Wednesday, March 30, 2011
About six miles before road's end at the top of Haleakala is the Halemau'u Trail, which traverses native shrub lands on the west side of the 10-foot, still-active volcano. An 8.5-mile roundtrip hike gets you to the Holua cabin set in a patch of greenery amid red sands and cinder cones of the crater—which is actually an eroded valley. Nene, the Hawaiian goose that is the state bird, like to congregate at the cabin with hikers.
On the way, the trail skirts the Ko'olau Gap, where one of Haleakala's more recent lava flows swept down the volcano to the sea and formed the Keanae Peninsula on what is today the Hana Highway. After the gap, the trail switchbacks down a cliff. The Halemau'u Trail is a popular car-shuttle route: Hikers start at the top on the Sliding Sands Trail and hike about 12 miles across, a trek that is more like the American Southwest than Hawaii. Complete directions are in the Maui Trailblazer guidebook.
Wednesday, March 23, 2011
At Ehukai Beach Park (Pipeline) on the North Shore, 10- to 12-foot waves were breaking over the reef, giving an opportunity for surfers and bodyboarders to take a ride through the world-famous barrel. Not everybody makes it, and Pipeline is known to break boards, if not the spirits of the surfers. The waves are close to a shoreline of sloping sand, some of it shaded by palms and kamani trees, the perfect grandstand for the legions of spectators—with spring-break students mixing in with locals.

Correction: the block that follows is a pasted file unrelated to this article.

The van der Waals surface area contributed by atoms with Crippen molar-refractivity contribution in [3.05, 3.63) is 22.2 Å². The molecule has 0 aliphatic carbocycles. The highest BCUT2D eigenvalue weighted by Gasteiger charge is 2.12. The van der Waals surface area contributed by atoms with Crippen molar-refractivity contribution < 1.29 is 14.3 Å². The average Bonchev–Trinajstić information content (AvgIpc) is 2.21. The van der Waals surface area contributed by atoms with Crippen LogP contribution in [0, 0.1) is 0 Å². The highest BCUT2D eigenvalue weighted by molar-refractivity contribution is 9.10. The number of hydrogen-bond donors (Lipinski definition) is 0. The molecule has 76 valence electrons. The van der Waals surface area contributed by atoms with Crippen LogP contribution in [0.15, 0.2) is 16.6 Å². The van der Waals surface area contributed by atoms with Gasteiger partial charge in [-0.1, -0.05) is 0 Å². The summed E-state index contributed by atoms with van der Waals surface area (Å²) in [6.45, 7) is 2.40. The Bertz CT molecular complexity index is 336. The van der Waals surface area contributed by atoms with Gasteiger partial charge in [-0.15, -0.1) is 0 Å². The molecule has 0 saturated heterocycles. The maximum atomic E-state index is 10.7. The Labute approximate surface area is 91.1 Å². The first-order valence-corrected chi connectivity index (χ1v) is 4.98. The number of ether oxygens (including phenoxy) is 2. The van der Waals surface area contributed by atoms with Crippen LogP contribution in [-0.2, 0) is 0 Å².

At Waikiki, finding a spot to put down a beach towel is an issue at midday, as revelers wander down to rest up from nightlife that is wacky-wacky. Several nightclubs stay open to 4 a.m., and finding sliders with $2 beers is not a problem after midnight. Most of the daytime action is dead center in Waikiki, at Kuhio Beach Park, and spreading toward the sands in back of the Royal Hawaiian. Beachgoers looking for relative privacy can drift the other way, towards Diamond Head and Kapiolani Park. A huge grassy expanse is dotted with leafy trees—the backshore for Queen's Beach and Sans Souci Beach. Oahu Trailblazer has a detailed walking tour of Waikiki.
Monday, March 21, 2011
With immaculate and spacious rooms, legions of friendly staff, and a location right at one end of Waikiki Beach, the Ilikai Hotel and Suites is at the top of the list for families and honeymooners looking for a getaway on Oahu. The view above is of Ala Moana Park and downtown Honolulu; other rooms face Diamond Head and Waikiki.
The esplanade behind the hotel leads from Ala Wai Harbor to Duke's Lagoon at the Hilton—a two-minute walk to begin the hubub and glitz of Waikiki Beach and the designer shopping along Kalakaua Avenue. Buses and trolleys stop right in front of the hotel. Downtown Honolulu—with all its museums and Chinatown—is a quick drive or trolley ride the other way from the Ilikai. In short, you are right in the action, without being in the hassle.
Valet parking makes it easy, coming and going, and the hotel's location on Ala Moana avoids having to run the maze of streets in central Waikiki. A reasonably priced bar & grill (with happy hour) is on site, overlooking the water. For fancier faire, try Sarento's Restaurant—a glass fishbowl that sits atop the 26-story, three-winged tower. All rooms come with microwaves, coffee makers, and a small regriferator. The people a the Ilikai have thought of everything—and they got it right.